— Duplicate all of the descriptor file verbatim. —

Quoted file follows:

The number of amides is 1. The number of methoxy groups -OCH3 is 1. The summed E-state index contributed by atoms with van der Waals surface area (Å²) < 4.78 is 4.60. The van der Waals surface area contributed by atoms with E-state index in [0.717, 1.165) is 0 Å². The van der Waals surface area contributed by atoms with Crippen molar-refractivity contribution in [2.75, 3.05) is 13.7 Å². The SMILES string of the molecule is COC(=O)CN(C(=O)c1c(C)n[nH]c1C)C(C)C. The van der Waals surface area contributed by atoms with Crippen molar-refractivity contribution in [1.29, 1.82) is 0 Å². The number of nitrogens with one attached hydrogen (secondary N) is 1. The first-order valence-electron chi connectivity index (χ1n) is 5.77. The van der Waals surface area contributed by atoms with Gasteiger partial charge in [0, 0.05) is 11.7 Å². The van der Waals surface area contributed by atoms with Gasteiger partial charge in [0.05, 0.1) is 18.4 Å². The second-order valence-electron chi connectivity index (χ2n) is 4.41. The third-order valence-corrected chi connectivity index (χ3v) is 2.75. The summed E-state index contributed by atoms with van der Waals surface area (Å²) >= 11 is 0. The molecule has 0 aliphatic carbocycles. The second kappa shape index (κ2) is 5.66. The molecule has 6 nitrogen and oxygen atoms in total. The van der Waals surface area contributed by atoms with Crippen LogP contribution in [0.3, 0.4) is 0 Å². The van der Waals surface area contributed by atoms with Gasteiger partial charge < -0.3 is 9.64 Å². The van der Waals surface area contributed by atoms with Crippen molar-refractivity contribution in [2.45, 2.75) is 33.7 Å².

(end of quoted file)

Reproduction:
The number of amides is 1. The number of methoxy groups -OCH3 is 1. The summed E-state index contributed by atoms with van der Waals surface area (Å²) < 4.78 is 4.60. The van der Waals surface area contributed by atoms with E-state index in [0.717, 1.165) is 0 Å². The van der Waals surface area contributed by atoms with Crippen molar-refractivity contribution in [2.75, 3.05) is 13.7 Å². The SMILES string of the molecule is COC(=O)CN(C(=O)c1c(C)n[nH]c1C)C(C)C. The van der Waals surface area contributed by atoms with Crippen molar-refractivity contribution in [1.29, 1.82) is 0 Å². The number of nitrogens with one attached hydrogen (secondary N) is 1. The first-order valence-electron chi connectivity index (χ1n) is 5.77. The van der Waals surface area contributed by atoms with Gasteiger partial charge in [0, 0.05) is 11.7 Å². The van der Waals surface area contributed by atoms with Gasteiger partial charge in [0.05, 0.1) is 18.4 Å². The second-order valence-electron chi connectivity index (χ2n) is 4.41. The third-order valence-corrected chi connectivity index (χ3v) is 2.75. The summed E-state index contributed by atoms with van der Waals surface area (Å²) >= 11 is 0. The molecule has 0 aliphatic carbocycles. The second kappa shape index (κ2) is 5.66. The molecule has 6 nitrogen and oxygen atoms in total. The van der Waals surface area contributed by atoms with Crippen LogP contribution in [0.3, 0.4) is 0 Å². The van der Waals surface area contributed by atoms with Gasteiger partial charge < -0.3 is 9.64 Å². The van der Waals surface area contributed by atoms with Crippen molar-refractivity contribution in [2.45, 2.75) is 33.7 Å².